It’s been an interesting few years as I’ve stepped away from selling products and moved into selling my expertise (consulting).
I thought my professional marketing accreditation, 20+ years of marketing and product management experience, 10+ years working in trenches of my own business, and loads of marketing successes (particularly in the digital field) would have given me the credibility and trust needed to guide clients through the process and take them a direction they needed go.
With the help of Andrew Neitlich, I learnt the
art science of coaching. The process of listening, using active enquiry to extract pain points, and letting the client do most of the talking. And using this process, I have been successful in starting engagements through mutual agreement on a problem to solve.
Yet remarkably, an interesting pattern has emerged. When underlying issues are uncovered and solutions are presented, business leaders seem to consistently dismiss the issues, rule against recommendations, and continue doing what they’ve been doing. Believing they’ll get better results
I’m not sure of the causes. But I am surprised with the amount of money being left on the table due to lack of trust in the recommendations of a professional marketer.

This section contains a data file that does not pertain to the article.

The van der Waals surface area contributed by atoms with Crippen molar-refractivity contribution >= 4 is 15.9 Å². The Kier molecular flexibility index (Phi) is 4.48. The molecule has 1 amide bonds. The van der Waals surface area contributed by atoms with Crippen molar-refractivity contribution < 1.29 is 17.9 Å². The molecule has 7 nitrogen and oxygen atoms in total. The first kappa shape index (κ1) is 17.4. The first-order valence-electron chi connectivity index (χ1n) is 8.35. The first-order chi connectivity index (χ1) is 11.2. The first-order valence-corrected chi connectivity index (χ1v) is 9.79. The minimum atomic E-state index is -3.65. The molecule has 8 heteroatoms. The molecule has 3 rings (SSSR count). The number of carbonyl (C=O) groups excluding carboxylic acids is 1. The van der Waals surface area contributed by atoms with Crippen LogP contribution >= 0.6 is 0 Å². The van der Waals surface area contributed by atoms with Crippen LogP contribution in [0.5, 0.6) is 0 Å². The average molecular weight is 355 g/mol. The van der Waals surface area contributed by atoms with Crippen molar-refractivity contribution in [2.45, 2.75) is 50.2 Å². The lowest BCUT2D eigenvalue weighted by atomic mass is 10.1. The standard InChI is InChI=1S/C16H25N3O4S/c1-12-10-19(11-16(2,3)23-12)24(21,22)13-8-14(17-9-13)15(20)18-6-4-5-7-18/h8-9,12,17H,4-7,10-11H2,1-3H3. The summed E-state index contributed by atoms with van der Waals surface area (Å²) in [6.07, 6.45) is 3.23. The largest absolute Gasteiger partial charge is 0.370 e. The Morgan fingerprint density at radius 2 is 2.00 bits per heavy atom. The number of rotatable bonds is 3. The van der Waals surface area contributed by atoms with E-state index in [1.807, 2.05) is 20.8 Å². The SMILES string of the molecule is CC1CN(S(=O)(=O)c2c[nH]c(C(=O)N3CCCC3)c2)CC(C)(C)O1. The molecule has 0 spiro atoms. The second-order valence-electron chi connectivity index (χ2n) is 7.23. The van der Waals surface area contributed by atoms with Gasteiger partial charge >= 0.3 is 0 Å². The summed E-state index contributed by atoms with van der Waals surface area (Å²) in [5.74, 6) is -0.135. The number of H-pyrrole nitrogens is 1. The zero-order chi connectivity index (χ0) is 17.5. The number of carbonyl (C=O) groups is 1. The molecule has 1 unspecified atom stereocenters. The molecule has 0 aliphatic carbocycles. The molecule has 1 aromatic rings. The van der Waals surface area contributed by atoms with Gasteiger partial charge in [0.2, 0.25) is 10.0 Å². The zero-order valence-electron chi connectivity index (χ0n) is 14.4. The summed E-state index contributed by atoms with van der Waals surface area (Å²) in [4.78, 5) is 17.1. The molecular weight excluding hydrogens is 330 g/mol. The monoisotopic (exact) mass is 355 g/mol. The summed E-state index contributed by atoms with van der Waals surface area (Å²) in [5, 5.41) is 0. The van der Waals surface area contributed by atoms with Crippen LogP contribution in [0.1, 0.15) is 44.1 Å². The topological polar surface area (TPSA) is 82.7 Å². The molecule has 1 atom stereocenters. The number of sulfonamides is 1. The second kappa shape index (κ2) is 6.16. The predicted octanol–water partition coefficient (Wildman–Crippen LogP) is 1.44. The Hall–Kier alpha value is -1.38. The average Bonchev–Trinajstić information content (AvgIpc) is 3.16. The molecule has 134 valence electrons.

Perhaps it’s a marketing industry problem. It’s un-regulated profession. Despite the ability to gain accreditation (as I have), no-one enforces usage of the term ‘marketing’ in job titles, unlike other industries such as accounting and legal.
Or perhaps it’s the very nature of marketing - because it deals with needs and motivations of the individual, individuals themselves can perhaps feel they are the expert.
Or perhaps it’s fear. A good marketer will look at problems differently and choose not to follow the crowd. This is the very definition of ‘differentiation’, but can be frightening for those who lack confidence to stand-out and go it alone.
I take strange comfort in the fact that I’m not alone. As noted by dozens of recent articles on the topic such as this one: CMOs Are Facing The Shortest Lifespan In The C-Suite
But whatever the reason, the reality is, marketing consultation is a tough gig. When everyone believes they're the marketing expert, who’s advice are you going to follow?
I believe it’s time therefore to move to Evidence Based Marketing. Rather than engage in a battle of opinions, we use instead a scientific method to guide the marketing process. Measure customer behaviour, statistically analyse data, use behavioural theory to design choice nudges, and implement measurable experiments to see if the campaigns are working.
This is where my focus has shifted to, and why I’ve started a new marketing analytics and optimisation agency called Nuhdge.com. I'm hoping the process is not only engaging for all involved, but will help unlock the value in organisations that are currently being held back by poor marketing decisions.
See you on the other side?